If the parents are unmarried, they can enter into a parental responsibility agreement. This must be:
- in the form set out in the Children (Parental Responsibility Agreement) Regulations (Northern Ireland) 1996;
- witnessed; and
- filed, together with two copies, in the Office of Care and Protection in the Royal Courts of Justice, Chichester Street, Belfast, BT1 3JF.
If the parents were married, but have separated or divorced, they can agree how they will meet their parental responsibilities and have that agreement made an order of court, which may be varied at a later stage to take account of changed circumstances.
6 If the parents cannot come to an agreement on the issue of parental responsibility, what are the alternative means for solving the conflict without going to court?
In Northern Ireland there are a number of agencies that provide mediation services and can assist in the amicable resolution of disputes. Information can be found on the websites of the UK College of Family Mediators, Family Mediation Northern Ireland, Barnado's Northern Ireland, Family Support Northern Ireland, Dispute Resolution Service Northern Ireland and Mediation and Counselling Northern Ireland.
7 If the parents go to court, what issues can the judge decide upon relating to the child?
The courts in Northern Ireland have a broad range of powers at their disposal and, in particular, can resolve issues relating to –
- a child’s removal from Northern Ireland
- residence (where, and with whom, a child should live);
- contact (when, where and with whom a child may have contact);
- financial provision;
- religious instruction;
- medical treatment;
- the administration of the child’s estate.
8 If the court decides that one parent shall have sole custody of a child, does this mean that he or she can decide on all matters relating to the child without first consulting the other parent?
The courts have recognized the need for flexible and practical arrangements wherever possible. So if a child is being looked after by one parent, that parent needs to be able to take the decisions that have to be taken while the child is in his or her care.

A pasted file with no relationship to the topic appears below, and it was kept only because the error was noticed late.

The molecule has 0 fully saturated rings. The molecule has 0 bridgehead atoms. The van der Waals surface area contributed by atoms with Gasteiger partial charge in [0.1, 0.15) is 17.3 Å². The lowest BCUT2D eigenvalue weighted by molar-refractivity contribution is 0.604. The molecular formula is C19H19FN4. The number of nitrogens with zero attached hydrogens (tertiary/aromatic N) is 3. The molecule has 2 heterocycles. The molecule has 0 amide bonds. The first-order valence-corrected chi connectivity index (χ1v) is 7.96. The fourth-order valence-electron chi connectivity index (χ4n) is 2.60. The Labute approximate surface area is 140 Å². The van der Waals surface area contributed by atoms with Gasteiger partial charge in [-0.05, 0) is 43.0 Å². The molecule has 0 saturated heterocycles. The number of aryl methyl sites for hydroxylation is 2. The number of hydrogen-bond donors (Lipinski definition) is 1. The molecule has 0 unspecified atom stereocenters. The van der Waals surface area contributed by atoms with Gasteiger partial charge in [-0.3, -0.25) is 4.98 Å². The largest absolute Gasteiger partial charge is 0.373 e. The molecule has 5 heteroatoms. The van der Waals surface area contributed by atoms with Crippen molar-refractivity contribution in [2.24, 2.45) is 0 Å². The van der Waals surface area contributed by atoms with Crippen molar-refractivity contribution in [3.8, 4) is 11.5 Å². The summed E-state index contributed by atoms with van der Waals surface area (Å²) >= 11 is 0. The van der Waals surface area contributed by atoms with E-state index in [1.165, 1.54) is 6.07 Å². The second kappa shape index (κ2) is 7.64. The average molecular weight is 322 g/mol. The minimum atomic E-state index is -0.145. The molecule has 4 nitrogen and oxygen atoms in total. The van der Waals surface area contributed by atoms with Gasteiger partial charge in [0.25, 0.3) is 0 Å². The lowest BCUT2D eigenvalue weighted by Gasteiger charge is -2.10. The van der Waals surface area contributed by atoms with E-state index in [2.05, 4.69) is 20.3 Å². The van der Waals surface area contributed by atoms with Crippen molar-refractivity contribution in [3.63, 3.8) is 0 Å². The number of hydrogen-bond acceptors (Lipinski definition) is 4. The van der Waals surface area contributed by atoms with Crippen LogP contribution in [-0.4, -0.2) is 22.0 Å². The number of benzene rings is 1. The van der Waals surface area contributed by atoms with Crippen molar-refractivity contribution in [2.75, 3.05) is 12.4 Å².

At the same time, there is an expectation that major decisions will be discussed with the other parent and resolved amicably. However if agreement is not reached the court can grant a specific issue order (which resolves a particular question) or a prohibited steps order (which specifies the type of decision that cannot be taken without the consent of the court).
If a residence order is in force with respect to a child, no person may cause the child to be known by another surname or remove him/her from the United Kingdom for one month or more without the written consent of every person who has parental responsibility or the consent of the court.
9 If the court decides that the parents shall have joint custody of a child, what does this mean in practice?
When the child is with one parent, that parent will make required routine decisions. However, it is expected that the other parent will be consulted about major decisions.
10 To which court or authority should I turn if I want to lodge an application on parental responsibility? Which formalities must be respected and which documents shall I attach to my application?
Ordinarily, an application for an order that will confer parental responsibility should be commenced in a Family Proceedings Court. However, if there are other family proceedings relating to the child pending in another court, the application may be commenced in that court.
Proceedings commenced in a Family Proceedings Court may be transferred up to a Family Care Centre or the High Court on a number of grounds (for example, if they are complex or involve a question of general public interest).